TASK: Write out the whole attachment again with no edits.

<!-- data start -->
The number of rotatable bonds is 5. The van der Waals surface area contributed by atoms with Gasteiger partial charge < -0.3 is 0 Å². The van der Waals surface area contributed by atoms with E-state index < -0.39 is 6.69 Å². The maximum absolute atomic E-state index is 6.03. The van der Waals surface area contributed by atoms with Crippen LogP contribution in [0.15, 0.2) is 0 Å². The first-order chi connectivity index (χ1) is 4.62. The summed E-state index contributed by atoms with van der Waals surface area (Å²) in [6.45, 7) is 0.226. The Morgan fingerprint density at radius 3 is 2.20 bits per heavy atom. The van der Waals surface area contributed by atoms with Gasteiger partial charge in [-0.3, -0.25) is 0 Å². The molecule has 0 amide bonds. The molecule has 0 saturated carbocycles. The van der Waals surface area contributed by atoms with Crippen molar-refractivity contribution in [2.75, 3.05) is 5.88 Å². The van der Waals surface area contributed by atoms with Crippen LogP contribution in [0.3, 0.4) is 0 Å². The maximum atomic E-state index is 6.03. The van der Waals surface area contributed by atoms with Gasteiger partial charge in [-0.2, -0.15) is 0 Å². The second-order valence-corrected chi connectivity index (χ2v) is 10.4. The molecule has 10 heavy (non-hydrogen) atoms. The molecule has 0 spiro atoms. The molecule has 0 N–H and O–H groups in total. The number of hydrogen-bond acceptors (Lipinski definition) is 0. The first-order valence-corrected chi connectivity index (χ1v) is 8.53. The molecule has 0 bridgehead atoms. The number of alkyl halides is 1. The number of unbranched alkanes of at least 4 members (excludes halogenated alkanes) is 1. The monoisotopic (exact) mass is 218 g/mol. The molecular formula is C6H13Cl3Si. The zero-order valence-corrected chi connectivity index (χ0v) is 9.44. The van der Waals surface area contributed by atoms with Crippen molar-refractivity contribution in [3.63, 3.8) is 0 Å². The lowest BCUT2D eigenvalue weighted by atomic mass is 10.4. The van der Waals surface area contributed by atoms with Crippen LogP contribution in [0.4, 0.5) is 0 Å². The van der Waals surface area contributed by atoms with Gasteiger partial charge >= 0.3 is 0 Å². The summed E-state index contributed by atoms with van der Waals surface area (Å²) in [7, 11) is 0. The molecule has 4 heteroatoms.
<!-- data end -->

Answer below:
The number of rotatable bonds is 5. The van der Waals surface area contributed by atoms with Gasteiger partial charge < -0.3 is 0 Å². The van der Waals surface area contributed by atoms with E-state index < -0.39 is 6.69 Å². The maximum absolute atomic E-state index is 6.03. The van der Waals surface area contributed by atoms with Crippen LogP contribution in [0.15, 0.2) is 0 Å². The first-order chi connectivity index (χ1) is 4.62. The summed E-state index contributed by atoms with van der Waals surface area (Å²) in [6.45, 7) is 0.226. The Morgan fingerprint density at radius 3 is 2.20 bits per heavy atom. The van der Waals surface area contributed by atoms with Gasteiger partial charge in [-0.3, -0.25) is 0 Å². The molecule has 0 amide bonds. The molecule has 0 saturated carbocycles. The van der Waals surface area contributed by atoms with Crippen molar-refractivity contribution in [2.75, 3.05) is 5.88 Å². The van der Waals surface area contributed by atoms with Crippen LogP contribution in [0.3, 0.4) is 0 Å². The maximum atomic E-state index is 6.03. The van der Waals surface area contributed by atoms with Gasteiger partial charge in [-0.2, -0.15) is 0 Å². The second-order valence-corrected chi connectivity index (χ2v) is 10.4. The molecule has 10 heavy (non-hydrogen) atoms. The molecule has 0 spiro atoms. The molecule has 0 N–H and O–H groups in total. The number of hydrogen-bond acceptors (Lipinski definition) is 0. The first-order valence-corrected chi connectivity index (χ1v) is 8.53. The molecule has 0 bridgehead atoms. The number of alkyl halides is 1. The number of unbranched alkanes of at least 4 members (excludes halogenated alkanes) is 1. The monoisotopic (exact) mass is 218 g/mol. The molecular formula is C6H13Cl3Si. The zero-order valence-corrected chi connectivity index (χ0v) is 9.44. The van der Waals surface area contributed by atoms with Crippen molar-refractivity contribution in [3.63, 3.8) is 0 Å². The lowest BCUT2D eigenvalue weighted by atomic mass is 10.4. The van der Waals surface area contributed by atoms with Crippen LogP contribution in [0.4, 0.5) is 0 Å². The van der Waals surface area contributed by atoms with Gasteiger partial charge >= 0.3 is 0 Å². The summed E-state index contributed by atoms with van der Waals surface area (Å²) in [7, 11) is 0. The molecule has 4 heteroatoms.